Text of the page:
The Yankees, today, are still looking for the right people to be their batting coaches. They still haven't figured it out.

Cashman added he had replacements in mind and some potential candidates include the Yankees’ minor league hitting instructor, James Rowson, and perhaps Tampa Bay’s Derek Shelton or Oakland’s Chili Davis — though they both are still under contract.

Imagine that. The Yankees made a move, but, again, they didn't have a plan to follow that move. They got rid of a coach, but didn't have a solid plan of who would replace him.

Even today, we see the Yankees making decisions, and then figuring out what to do after the decision, rather than having a plan ahead of time. This process has been the Yankees way for a long time now. We see it twice in this one article - they didn't have a plan to replace Robinson Cano and they didn't have a coach lined up to replace Kevin Long.

I would think that a well-run organization would have all these things (and so much more) planned in advance. In organizational meetings, they should be planning for any numbers of scenarios. "If Cano signs with another team, who will play second base? What's the plan?"

It doesn't seem like the Yankees operate that way. Things happen, then they seek solutions. They seem to be reactive rather than proactive. It's the exact wrong way to run an organization. Is it a surprise that the Yankees still haven't been to a World Series?

A Mets official said Long’s name would likely “be brought up” as they look for a new hitting coach.

Cashman didn’t have a clear answer for why Kelleher, who also worked with the infielders, wasn’t being brought back. Like Long, Kelleher had a year remaining on his contract.

“Mick Kelleher was not responsible for the deficiencies on the defense,” said Cashman, adding that he wanted to “change the dynamic of the staff.”

Kelleher said the call “came out of the blue. I didn’t expect it.”

“I don’t make changes lightly,” Cashman said. “It takes a lot for me to make adjustments. It’s gonna be tough. Kevin is very good but we’ll have someone with a different voice, a different message, a different approach.”

Brian Cashman gave no reason for firing Kelleher. The employee had no idea that he was being terminated. It seems he had done good work.

I noted this in an article last week that there seemed to be some problems with the way Brian Cashman handled some of his star players over the years. Bernie Williams, Derek Jeter, and Aaron Judge have all expressed dissatisfaction with the way their salary negotiations were handled by Brian Cashman. I stated that players and agents notice these things and it can make the Yankees a less attractive place to play.

This situation with Mick Kelleher seems similar, but rather than being a player, it was a coach This seems to be an instance of a person doing a good job being fired, out of the blue. I'll ask a simple question - would you want to work for an organization that treats its employees like this? Is this the best way to bring the best talent to an organization? Might other would-be coaches be less willing to come to New York after seeing the way that these coaches handled?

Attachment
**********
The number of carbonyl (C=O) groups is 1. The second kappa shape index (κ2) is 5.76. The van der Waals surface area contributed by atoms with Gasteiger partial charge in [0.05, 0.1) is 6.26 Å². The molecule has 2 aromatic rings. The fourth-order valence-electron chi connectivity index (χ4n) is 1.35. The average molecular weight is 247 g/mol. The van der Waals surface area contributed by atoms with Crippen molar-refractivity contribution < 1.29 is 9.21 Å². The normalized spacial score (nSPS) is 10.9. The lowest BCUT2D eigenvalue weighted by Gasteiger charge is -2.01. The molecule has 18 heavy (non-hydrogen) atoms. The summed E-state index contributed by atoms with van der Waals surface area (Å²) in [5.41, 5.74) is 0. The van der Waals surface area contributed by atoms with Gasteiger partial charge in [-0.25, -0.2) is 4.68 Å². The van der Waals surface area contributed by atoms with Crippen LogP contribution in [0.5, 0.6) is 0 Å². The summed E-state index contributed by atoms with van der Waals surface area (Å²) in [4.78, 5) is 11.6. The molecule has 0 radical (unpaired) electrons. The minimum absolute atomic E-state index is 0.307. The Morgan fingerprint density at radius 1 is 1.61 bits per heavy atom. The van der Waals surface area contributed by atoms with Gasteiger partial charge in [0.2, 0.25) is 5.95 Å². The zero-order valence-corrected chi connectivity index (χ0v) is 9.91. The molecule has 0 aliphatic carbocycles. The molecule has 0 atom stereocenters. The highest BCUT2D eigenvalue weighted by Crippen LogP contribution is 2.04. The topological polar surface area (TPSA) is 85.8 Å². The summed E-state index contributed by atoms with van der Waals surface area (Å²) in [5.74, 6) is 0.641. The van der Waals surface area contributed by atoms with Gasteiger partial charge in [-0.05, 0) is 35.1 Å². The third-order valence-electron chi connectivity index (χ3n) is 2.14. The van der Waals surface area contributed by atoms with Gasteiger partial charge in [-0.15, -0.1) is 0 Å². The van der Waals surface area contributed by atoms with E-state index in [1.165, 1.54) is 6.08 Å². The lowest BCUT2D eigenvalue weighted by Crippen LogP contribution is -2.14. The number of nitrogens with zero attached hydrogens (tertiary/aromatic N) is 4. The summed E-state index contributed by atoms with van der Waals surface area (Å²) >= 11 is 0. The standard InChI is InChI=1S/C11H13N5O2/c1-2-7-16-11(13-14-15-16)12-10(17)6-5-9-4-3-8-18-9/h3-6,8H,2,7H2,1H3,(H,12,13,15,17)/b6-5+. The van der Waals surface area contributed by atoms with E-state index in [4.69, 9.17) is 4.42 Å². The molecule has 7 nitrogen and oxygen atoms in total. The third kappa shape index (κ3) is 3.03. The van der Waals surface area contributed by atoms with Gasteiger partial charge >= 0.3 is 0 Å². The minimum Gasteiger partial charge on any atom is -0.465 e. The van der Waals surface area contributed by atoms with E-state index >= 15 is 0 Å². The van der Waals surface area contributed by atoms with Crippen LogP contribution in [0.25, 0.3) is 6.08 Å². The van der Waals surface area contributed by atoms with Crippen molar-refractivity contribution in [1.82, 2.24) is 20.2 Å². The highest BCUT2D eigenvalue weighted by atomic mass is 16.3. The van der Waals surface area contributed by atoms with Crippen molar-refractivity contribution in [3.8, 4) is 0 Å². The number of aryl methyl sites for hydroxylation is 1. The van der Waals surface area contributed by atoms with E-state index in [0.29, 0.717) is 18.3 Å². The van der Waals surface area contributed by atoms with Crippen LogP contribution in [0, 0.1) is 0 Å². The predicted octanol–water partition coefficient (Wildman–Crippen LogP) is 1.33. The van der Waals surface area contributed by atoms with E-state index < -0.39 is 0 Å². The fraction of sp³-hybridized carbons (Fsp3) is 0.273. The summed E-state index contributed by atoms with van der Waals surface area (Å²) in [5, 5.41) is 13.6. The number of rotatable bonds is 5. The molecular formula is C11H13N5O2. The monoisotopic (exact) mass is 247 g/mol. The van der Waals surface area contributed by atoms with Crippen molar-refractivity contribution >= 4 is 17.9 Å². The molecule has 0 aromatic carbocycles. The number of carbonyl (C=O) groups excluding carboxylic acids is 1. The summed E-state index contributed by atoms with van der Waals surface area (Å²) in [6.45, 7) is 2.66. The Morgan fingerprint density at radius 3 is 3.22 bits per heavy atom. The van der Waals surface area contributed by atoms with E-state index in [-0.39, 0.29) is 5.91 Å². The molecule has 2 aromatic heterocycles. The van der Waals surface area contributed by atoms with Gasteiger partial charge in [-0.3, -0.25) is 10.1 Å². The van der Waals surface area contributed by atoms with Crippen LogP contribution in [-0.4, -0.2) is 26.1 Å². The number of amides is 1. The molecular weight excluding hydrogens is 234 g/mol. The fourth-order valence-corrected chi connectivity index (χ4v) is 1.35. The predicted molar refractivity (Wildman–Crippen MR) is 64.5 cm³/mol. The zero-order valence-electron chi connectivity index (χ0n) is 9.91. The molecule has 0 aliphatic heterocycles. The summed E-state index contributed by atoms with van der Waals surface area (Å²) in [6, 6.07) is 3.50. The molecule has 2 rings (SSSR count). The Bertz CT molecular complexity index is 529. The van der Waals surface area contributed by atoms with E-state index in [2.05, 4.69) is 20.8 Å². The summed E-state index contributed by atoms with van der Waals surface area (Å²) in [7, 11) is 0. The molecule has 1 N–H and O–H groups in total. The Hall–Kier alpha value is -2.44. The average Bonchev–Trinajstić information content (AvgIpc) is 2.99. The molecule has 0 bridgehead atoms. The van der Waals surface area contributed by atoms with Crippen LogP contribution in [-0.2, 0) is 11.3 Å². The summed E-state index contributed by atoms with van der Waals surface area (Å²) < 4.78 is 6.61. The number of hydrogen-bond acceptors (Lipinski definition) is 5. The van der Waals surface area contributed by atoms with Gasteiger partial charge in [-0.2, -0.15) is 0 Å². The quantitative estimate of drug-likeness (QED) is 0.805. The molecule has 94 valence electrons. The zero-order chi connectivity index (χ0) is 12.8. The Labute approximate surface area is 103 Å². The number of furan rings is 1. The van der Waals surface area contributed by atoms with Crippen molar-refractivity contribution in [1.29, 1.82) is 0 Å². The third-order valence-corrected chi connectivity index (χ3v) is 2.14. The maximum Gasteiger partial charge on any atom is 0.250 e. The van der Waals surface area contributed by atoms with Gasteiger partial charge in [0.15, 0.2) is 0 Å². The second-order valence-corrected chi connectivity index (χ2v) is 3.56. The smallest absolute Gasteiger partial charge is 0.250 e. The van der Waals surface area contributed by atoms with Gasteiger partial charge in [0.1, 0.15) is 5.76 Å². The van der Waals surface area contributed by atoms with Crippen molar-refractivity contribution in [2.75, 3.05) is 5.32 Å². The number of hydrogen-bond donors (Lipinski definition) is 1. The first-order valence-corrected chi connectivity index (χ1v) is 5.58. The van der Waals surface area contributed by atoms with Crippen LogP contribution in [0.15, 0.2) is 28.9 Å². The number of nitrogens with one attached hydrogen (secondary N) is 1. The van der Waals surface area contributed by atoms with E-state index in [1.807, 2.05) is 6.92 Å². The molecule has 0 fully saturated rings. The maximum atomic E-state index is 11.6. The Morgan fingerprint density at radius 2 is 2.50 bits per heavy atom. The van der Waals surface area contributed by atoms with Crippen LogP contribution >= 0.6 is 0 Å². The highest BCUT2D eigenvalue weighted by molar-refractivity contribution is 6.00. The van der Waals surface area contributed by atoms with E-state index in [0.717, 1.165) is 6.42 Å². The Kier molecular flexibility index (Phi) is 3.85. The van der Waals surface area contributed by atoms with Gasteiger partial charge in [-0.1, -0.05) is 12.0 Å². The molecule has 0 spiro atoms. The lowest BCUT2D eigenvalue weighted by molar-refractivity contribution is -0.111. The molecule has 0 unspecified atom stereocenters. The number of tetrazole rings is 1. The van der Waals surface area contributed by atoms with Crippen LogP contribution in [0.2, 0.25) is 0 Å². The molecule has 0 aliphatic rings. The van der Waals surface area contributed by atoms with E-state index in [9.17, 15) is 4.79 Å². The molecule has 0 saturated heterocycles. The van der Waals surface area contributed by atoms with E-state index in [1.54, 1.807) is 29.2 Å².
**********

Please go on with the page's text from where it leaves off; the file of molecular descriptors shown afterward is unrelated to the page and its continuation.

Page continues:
Brian Cashman said that he doesn't take changes lightly, but since that 2014 season, he changed the manager, the bench coach has been changed three times, as has the first base coach, and the third base coach. The Yankees have also had a host of hitting coaches.

I'll go way out on a limb here, way out, and wonder if one reason that the Yankees don't have long time Major League baseball people on their coaching staff is because of things like this. I am just speculating, but it seems possible. If you were a good coach well respected in the game, and with numerous offers, would the Yankees be the destination you choose?

I was fascinated as I read this article. It seemed to say so much, not just about the Yankees and Brian Cashman's approach in 2014, but there are many parallels to today.

It's very interesting to look back and see things in a new light. Except, it really seems like the same old light. This article shares an approach the Yankees were trying in 2014. It didn't work. In many ways it seems that they're still operating in the same manner today.

Postscript: Even though the 2014 Yankees didn't hit much, with that very flawed and shallow roster, Joe Girardi led that Yankees team to a second place finish. A few years later, after guiding the Yankees to Game Seven of the American League Championship Series in 2017 he was not brought back to manage the team. The Yankees have still not reached a World Series.

As for Kevin Long, he went on to be the batting coach of the Mets in 2015. The Mets finished... in first place. Long next became the batting coach of the Washington Nationals in 2018. In 2019, the Nationals won the World Series. Long became the Phillies hitting coach in 2022. The Phillies went to the World Series that year.